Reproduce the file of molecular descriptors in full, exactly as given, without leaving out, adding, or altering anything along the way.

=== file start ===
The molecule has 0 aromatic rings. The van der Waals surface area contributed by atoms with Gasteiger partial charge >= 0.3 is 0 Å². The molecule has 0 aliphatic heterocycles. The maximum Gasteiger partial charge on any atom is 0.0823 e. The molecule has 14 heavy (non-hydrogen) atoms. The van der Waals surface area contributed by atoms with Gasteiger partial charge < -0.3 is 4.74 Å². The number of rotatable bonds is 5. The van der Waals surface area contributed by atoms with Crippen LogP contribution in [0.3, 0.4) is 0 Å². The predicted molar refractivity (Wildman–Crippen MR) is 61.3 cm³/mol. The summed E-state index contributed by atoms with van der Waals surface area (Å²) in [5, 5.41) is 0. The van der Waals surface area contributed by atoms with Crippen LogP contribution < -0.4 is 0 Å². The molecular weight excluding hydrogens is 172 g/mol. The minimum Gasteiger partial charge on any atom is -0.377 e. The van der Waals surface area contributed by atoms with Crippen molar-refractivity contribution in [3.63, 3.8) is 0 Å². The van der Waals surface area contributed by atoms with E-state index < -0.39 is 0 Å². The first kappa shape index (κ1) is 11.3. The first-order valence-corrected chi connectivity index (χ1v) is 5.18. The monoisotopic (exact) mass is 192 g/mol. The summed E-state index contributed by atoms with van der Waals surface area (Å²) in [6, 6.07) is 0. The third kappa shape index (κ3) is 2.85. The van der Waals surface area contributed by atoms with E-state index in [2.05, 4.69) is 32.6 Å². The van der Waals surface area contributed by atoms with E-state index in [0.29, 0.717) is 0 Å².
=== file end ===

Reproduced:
The molecule has 0 aromatic rings. The van der Waals surface area contributed by atoms with Gasteiger partial charge >= 0.3 is 0 Å². The molecule has 0 aliphatic heterocycles. The maximum Gasteiger partial charge on any atom is 0.0823 e. The molecule has 14 heavy (non-hydrogen) atoms. The van der Waals surface area contributed by atoms with Gasteiger partial charge < -0.3 is 4.74 Å². The number of rotatable bonds is 5. The van der Waals surface area contributed by atoms with Crippen LogP contribution in [0.3, 0.4) is 0 Å². The predicted molar refractivity (Wildman–Crippen MR) is 61.3 cm³/mol. The summed E-state index contributed by atoms with van der Waals surface area (Å²) in [5, 5.41) is 0. The van der Waals surface area contributed by atoms with Crippen LogP contribution < -0.4 is 0 Å². The molecular weight excluding hydrogens is 172 g/mol. The minimum Gasteiger partial charge on any atom is -0.377 e. The van der Waals surface area contributed by atoms with Crippen molar-refractivity contribution in [3.63, 3.8) is 0 Å². The van der Waals surface area contributed by atoms with E-state index < -0.39 is 0 Å². The first kappa shape index (κ1) is 11.3. The first-order valence-corrected chi connectivity index (χ1v) is 5.18. The monoisotopic (exact) mass is 192 g/mol. The summed E-state index contributed by atoms with van der Waals surface area (Å²) in [6, 6.07) is 0. The third kappa shape index (κ3) is 2.85. The van der Waals surface area contributed by atoms with E-state index in [2.05, 4.69) is 32.6 Å². The van der Waals surface area contributed by atoms with E-state index in [0.29, 0.717) is 0 Å².